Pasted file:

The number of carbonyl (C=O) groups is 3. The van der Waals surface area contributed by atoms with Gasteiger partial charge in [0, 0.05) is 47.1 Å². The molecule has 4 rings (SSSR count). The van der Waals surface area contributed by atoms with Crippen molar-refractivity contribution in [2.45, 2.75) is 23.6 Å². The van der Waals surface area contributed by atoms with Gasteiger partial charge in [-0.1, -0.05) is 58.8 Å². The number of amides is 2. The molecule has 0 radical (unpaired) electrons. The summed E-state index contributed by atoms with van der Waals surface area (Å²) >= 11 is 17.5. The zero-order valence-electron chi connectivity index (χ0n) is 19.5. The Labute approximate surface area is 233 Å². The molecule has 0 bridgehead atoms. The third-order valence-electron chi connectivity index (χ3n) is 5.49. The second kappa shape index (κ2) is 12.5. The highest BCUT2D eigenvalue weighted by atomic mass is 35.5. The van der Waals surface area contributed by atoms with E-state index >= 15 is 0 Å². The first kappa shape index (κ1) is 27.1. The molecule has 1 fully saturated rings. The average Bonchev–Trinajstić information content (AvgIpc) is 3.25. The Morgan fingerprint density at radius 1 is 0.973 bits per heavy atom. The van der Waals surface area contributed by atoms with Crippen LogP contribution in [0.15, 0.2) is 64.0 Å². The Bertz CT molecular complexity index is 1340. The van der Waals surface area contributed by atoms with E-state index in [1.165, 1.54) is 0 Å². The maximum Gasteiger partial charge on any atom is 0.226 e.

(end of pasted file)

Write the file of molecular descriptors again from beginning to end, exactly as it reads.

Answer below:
The number of carbonyl (C=O) groups is 3. The van der Waals surface area contributed by atoms with Gasteiger partial charge in [0, 0.05) is 47.1 Å². The molecule has 4 rings (SSSR count). The van der Waals surface area contributed by atoms with Crippen molar-refractivity contribution in [2.45, 2.75) is 23.6 Å². The van der Waals surface area contributed by atoms with Gasteiger partial charge in [-0.1, -0.05) is 58.8 Å². The number of amides is 2. The molecule has 0 radical (unpaired) electrons. The summed E-state index contributed by atoms with van der Waals surface area (Å²) >= 11 is 17.5. The zero-order valence-electron chi connectivity index (χ0n) is 19.5. The Labute approximate surface area is 233 Å². The molecule has 0 bridgehead atoms. The third-order valence-electron chi connectivity index (χ3n) is 5.49. The second kappa shape index (κ2) is 12.5. The highest BCUT2D eigenvalue weighted by atomic mass is 35.5. The van der Waals surface area contributed by atoms with E-state index >= 15 is 0 Å². The first kappa shape index (κ1) is 27.1. The molecule has 1 fully saturated rings. The average Bonchev–Trinajstić information content (AvgIpc) is 3.25. The Morgan fingerprint density at radius 1 is 0.973 bits per heavy atom. The van der Waals surface area contributed by atoms with Crippen LogP contribution in [0.15, 0.2) is 64.0 Å². The Bertz CT molecular complexity index is 1340. The van der Waals surface area contributed by atoms with E-state index in [1.165, 1.54) is 0 Å². The maximum Gasteiger partial charge on any atom is 0.226 e.